A basic guide to virtual reality and a look forward to the way in which it may develop is offered by David Bate
All of us probably remember the year 2016 and the phenomenon that was 'Pokemon Go'. No matter where you went you saw people running around with their phones in their hands trying to catch virtual monsters inserted into our real-life environment. For a number of people this would have been the first time they would have recognised the technology that mixes our real world with a simulated one.
These new digital ways of interacting with your surroundings are based on a technology called ‘mixed reality’. It mainly consists of virtual (VR) and augmented reality (AR). VR is an artificial, digital recreation of a real-life setting, which is normally achieved by wearing a headset consisting of head-mounted googles and a screen in front of the user´s eyes. The user´s feeling of being physically present in an imaginary world is simulated by generating authentic images and sounds. The fact that you can 'move around' and interact with virtual features makes you believe that you are experiencing everything first-hand. AR technology layers computer-generated elements on-top of an already existing reality. Normally this can be realised by an average smartphone - all it needs is a camera and a screen.
Combined, the two technologies are already used in the entertainment industry but it would be wrong to link them only to this area. The healthcare, fashion and construction industries are also benefiting from them. For example, surgeons, soldiers and pilots are training virtually to prepare themselves for challenging real life situations. VR and AR tools support architects and industrial concerns to gain insights into how the planned product or construction should look at the end of the relevant process. These tools help identify and solve problems in the early stages of development. Moreover, the technology also facilitates the treatment of autism, depression and psychological conditions like post-traumatic stress disorders.
This year, apps that display virtual stores have proven that mixed reality can also support us in our every-day life. Now, for example, you can start previewing furniture virtually up close within your own home. Or, if you are in need of new reading glasses but you do not have the time to visit a store and to try frames on, there is an app that helps you to try them on virtually. Additionally, education systems benefit from VR and AR with apps that allow the user to get to know foreign places and learn about different cultures and languages.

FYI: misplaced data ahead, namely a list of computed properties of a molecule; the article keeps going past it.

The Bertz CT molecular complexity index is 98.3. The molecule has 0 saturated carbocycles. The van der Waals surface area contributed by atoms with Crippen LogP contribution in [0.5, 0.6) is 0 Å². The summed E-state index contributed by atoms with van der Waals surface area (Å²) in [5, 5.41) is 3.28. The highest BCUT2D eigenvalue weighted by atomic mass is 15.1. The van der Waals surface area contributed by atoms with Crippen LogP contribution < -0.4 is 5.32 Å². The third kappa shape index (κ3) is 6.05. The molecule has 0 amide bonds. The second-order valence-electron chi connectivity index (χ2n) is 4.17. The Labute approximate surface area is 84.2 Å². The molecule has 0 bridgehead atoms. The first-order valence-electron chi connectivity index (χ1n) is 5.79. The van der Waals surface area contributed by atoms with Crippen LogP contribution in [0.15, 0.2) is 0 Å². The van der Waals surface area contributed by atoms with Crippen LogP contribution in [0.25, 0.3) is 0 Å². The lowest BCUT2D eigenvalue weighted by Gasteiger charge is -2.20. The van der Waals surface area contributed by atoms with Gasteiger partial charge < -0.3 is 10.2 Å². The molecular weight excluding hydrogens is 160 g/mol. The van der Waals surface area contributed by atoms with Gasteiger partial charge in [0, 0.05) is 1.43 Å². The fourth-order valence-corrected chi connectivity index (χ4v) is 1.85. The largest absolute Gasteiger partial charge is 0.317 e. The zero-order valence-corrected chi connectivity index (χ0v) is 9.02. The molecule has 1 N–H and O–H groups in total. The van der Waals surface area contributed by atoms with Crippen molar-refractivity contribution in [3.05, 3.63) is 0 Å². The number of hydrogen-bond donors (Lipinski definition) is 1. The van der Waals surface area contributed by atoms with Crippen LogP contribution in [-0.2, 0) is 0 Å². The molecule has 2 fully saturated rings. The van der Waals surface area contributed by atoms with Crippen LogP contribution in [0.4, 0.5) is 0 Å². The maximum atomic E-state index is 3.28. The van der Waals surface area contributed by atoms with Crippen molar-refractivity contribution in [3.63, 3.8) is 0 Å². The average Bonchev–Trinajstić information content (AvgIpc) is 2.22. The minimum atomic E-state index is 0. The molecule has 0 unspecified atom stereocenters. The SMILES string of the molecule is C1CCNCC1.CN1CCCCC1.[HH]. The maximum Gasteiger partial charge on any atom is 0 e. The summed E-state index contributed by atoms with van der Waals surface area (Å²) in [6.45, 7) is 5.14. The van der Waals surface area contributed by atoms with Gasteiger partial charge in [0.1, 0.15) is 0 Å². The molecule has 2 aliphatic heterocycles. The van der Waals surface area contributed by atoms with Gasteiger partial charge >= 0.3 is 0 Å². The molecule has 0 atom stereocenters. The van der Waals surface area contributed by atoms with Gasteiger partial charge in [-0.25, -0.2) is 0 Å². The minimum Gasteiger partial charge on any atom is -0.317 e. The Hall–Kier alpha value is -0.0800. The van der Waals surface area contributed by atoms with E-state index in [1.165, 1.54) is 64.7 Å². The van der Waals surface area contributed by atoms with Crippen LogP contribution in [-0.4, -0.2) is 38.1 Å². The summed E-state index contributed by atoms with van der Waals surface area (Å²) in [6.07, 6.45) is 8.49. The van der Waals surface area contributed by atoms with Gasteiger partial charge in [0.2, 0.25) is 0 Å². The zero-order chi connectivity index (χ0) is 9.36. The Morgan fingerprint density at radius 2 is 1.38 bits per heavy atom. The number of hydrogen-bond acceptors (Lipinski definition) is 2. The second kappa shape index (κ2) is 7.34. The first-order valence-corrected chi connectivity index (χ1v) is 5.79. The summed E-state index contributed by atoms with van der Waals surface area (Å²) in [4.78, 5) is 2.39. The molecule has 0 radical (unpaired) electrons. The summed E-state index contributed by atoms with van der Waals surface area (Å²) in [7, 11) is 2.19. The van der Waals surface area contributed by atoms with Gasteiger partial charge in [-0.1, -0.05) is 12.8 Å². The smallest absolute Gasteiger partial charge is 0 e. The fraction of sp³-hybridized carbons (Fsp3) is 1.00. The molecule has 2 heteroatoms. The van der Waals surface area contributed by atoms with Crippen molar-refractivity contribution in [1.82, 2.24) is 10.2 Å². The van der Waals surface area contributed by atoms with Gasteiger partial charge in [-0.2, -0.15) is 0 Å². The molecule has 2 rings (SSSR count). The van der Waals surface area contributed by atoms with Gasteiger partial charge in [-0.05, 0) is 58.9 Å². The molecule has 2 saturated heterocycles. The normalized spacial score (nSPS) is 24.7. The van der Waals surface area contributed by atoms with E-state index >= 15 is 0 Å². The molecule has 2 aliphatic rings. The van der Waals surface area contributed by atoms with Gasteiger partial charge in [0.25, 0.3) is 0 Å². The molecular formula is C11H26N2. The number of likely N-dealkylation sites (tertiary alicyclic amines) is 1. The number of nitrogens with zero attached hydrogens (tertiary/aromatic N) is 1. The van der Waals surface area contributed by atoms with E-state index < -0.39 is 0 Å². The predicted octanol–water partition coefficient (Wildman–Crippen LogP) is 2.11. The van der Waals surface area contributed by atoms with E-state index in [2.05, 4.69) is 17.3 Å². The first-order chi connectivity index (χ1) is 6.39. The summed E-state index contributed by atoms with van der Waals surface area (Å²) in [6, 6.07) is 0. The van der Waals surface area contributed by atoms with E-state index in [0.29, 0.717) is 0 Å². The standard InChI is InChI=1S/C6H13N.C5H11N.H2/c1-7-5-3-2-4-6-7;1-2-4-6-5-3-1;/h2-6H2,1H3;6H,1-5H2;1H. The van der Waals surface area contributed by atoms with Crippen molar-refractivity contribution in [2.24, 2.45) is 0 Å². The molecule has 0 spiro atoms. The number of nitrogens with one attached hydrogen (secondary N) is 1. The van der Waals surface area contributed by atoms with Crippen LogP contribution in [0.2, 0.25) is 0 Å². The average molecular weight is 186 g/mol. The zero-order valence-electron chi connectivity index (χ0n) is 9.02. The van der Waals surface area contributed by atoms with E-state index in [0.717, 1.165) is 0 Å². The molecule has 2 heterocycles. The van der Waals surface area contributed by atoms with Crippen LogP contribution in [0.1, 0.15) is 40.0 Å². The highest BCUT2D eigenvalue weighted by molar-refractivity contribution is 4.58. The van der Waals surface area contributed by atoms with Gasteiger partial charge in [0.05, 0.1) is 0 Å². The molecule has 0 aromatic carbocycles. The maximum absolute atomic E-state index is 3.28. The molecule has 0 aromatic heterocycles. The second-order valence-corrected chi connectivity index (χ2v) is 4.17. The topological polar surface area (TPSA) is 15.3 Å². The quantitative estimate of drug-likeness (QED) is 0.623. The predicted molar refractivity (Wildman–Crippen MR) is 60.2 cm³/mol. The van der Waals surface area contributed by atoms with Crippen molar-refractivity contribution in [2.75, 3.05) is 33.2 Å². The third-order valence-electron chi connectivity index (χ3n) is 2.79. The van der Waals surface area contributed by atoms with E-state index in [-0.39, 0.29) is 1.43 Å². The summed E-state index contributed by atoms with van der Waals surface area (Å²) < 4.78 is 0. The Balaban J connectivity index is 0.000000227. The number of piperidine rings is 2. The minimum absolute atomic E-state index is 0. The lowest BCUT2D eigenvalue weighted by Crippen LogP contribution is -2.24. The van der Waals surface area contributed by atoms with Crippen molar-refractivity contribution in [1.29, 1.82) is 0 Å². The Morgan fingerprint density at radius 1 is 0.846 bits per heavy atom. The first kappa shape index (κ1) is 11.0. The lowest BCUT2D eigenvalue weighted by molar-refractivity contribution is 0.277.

At the moment, most of the VR goggles on the market still lack sufficient convenience, style and affordability, so the next big challenge is to make the technology really consumer-friendly by developing glasses which you can wear all day long without them limiting your ability to interact with your environment. Apple and other companies are already working on evolving these kinds of products. Developers are also working to enhance the overall illusion by stimulating more senses like your smell and taste.
In the field of medicine, the next major development will be 'remote surgery'. This kind of surgery will enable a doctor to perform surgery on a patient even though the two of them are physically at different locations. Instead of the surgeon, a robot will carry out the actual manoeuvres based on the instructions it receives.
In a similar vein are remote inspections of areas that are inherently dangerous for humans to visit, such as sites with nuclear contamination. In these cases, VR and AR are being used to get an overview of an area and then to send out drones or robots to fulfil certain tasks while observing from afar.
There is also good news for the online shopping fans among us: the general vision of the industry is that any brand or retailer will be able to create discovery-based shopping experiences. This means, compared to the 'standard' ecommerce offering, where every product online essentially looks the same, consumers will be given the digital opportunity to purchase things in the same way as if they actually went to a store.
Sport is another interesting area. Did you ever dream of sitting in the front row in a stadium and watching your favourite team play in a key game? These tickets are so often just too expensive or already sold out. Proponents of AR foresee that you will soon be able to experience games as though you were actually sitting in one of the front-row seats.
Even the way we shop for our groceries in a supermarket may change significantly in the near future. The idea is that consumers will walk through the store wearing a pair of virtual reality glasses, or just simply use their smartphones to call-up on demand not only a product's ingredients but where it was grown and from where it was sourced, including details on the grower's chemical usage and labour practices.
Looking further ahead, experts are even talking about the opportunity of using VR and AR to insert chips into human brains in order to modify them, to create perfect memories, to enable brain to brain communication and to expand humans' learning capacities. This is definitely not something we expect to see in 2018, but there is no doubt that we will only see the use of VR and AR continue on its upward trajectory next year.
David Bate is Senior Counsel at Taylor Wessing.
This article first appeared on Taylor Wessing's tech and media law microsite, Download.